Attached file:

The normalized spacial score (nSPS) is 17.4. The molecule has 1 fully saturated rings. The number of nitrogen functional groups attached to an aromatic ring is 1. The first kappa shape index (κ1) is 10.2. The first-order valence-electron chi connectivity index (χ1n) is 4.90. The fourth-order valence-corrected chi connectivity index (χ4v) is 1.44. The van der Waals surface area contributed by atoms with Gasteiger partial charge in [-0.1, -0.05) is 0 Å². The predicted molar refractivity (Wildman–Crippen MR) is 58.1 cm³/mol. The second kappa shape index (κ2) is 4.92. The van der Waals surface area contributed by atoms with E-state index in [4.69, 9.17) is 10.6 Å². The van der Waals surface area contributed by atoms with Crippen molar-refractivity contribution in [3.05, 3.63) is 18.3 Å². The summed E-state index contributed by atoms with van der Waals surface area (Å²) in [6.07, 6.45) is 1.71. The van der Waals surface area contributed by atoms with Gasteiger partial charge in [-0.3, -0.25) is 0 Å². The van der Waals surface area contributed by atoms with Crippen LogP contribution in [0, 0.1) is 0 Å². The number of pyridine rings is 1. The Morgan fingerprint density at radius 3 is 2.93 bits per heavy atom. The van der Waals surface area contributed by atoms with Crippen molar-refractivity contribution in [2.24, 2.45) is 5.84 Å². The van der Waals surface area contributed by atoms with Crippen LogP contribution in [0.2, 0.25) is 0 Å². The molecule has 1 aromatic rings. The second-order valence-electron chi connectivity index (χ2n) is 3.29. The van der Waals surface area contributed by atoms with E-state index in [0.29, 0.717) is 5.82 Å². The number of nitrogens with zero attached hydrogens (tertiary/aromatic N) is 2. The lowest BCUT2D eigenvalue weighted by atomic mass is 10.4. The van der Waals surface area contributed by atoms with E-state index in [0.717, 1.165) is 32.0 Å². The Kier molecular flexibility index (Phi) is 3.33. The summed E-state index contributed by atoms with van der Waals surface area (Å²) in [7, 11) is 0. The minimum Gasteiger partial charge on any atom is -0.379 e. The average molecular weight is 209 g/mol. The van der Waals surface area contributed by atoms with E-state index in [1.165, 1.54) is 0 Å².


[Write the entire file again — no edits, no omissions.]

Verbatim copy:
The normalized spacial score (nSPS) is 17.4. The molecule has 1 fully saturated rings. The number of nitrogen functional groups attached to an aromatic ring is 1. The first kappa shape index (κ1) is 10.2. The first-order valence-electron chi connectivity index (χ1n) is 4.90. The fourth-order valence-corrected chi connectivity index (χ4v) is 1.44. The van der Waals surface area contributed by atoms with Gasteiger partial charge in [-0.1, -0.05) is 0 Å². The predicted molar refractivity (Wildman–Crippen MR) is 58.1 cm³/mol. The second kappa shape index (κ2) is 4.92. The van der Waals surface area contributed by atoms with E-state index in [4.69, 9.17) is 10.6 Å². The van der Waals surface area contributed by atoms with Crippen molar-refractivity contribution in [3.05, 3.63) is 18.3 Å². The summed E-state index contributed by atoms with van der Waals surface area (Å²) in [6.07, 6.45) is 1.71. The van der Waals surface area contributed by atoms with Gasteiger partial charge in [-0.3, -0.25) is 0 Å². The van der Waals surface area contributed by atoms with Crippen LogP contribution in [0, 0.1) is 0 Å². The number of pyridine rings is 1. The Morgan fingerprint density at radius 3 is 2.93 bits per heavy atom. The van der Waals surface area contributed by atoms with Crippen molar-refractivity contribution in [2.24, 2.45) is 5.84 Å². The van der Waals surface area contributed by atoms with Crippen LogP contribution in [0.2, 0.25) is 0 Å². The molecule has 1 aromatic rings. The second-order valence-electron chi connectivity index (χ2n) is 3.29. The van der Waals surface area contributed by atoms with E-state index in [0.29, 0.717) is 5.82 Å². The number of nitrogens with zero attached hydrogens (tertiary/aromatic N) is 2. The lowest BCUT2D eigenvalue weighted by atomic mass is 10.4. The van der Waals surface area contributed by atoms with E-state index in [0.717, 1.165) is 32.0 Å². The Kier molecular flexibility index (Phi) is 3.33. The summed E-state index contributed by atoms with van der Waals surface area (Å²) in [7, 11) is 0. The minimum Gasteiger partial charge on any atom is -0.379 e. The average molecular weight is 209 g/mol. The van der Waals surface area contributed by atoms with E-state index in [1.165, 1.54) is 0 Å².